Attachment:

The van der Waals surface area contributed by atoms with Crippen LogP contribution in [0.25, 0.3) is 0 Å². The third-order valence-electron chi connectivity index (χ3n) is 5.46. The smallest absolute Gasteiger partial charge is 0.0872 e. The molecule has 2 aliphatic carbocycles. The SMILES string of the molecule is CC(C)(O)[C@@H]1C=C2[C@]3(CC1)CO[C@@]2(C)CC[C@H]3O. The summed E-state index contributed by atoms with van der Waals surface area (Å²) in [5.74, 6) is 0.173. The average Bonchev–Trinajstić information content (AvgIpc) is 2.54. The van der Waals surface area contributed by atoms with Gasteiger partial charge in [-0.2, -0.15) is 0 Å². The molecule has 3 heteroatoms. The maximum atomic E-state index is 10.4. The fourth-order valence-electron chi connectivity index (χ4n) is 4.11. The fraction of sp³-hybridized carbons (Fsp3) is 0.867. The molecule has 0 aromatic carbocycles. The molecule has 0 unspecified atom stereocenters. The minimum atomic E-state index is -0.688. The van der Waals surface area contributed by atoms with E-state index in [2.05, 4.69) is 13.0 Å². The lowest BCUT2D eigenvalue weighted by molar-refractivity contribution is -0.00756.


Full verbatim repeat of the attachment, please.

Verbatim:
The van der Waals surface area contributed by atoms with Crippen LogP contribution in [0.25, 0.3) is 0 Å². The third-order valence-electron chi connectivity index (χ3n) is 5.46. The smallest absolute Gasteiger partial charge is 0.0872 e. The molecule has 2 aliphatic carbocycles. The SMILES string of the molecule is CC(C)(O)[C@@H]1C=C2[C@]3(CC1)CO[C@@]2(C)CC[C@H]3O. The summed E-state index contributed by atoms with van der Waals surface area (Å²) in [5.74, 6) is 0.173. The average Bonchev–Trinajstić information content (AvgIpc) is 2.54. The van der Waals surface area contributed by atoms with Gasteiger partial charge in [-0.2, -0.15) is 0 Å². The molecule has 3 heteroatoms. The maximum atomic E-state index is 10.4. The fourth-order valence-electron chi connectivity index (χ4n) is 4.11. The fraction of sp³-hybridized carbons (Fsp3) is 0.867. The molecule has 0 aromatic carbocycles. The molecule has 0 unspecified atom stereocenters. The minimum atomic E-state index is -0.688. The van der Waals surface area contributed by atoms with E-state index in [2.05, 4.69) is 13.0 Å². The lowest BCUT2D eigenvalue weighted by molar-refractivity contribution is -0.00756.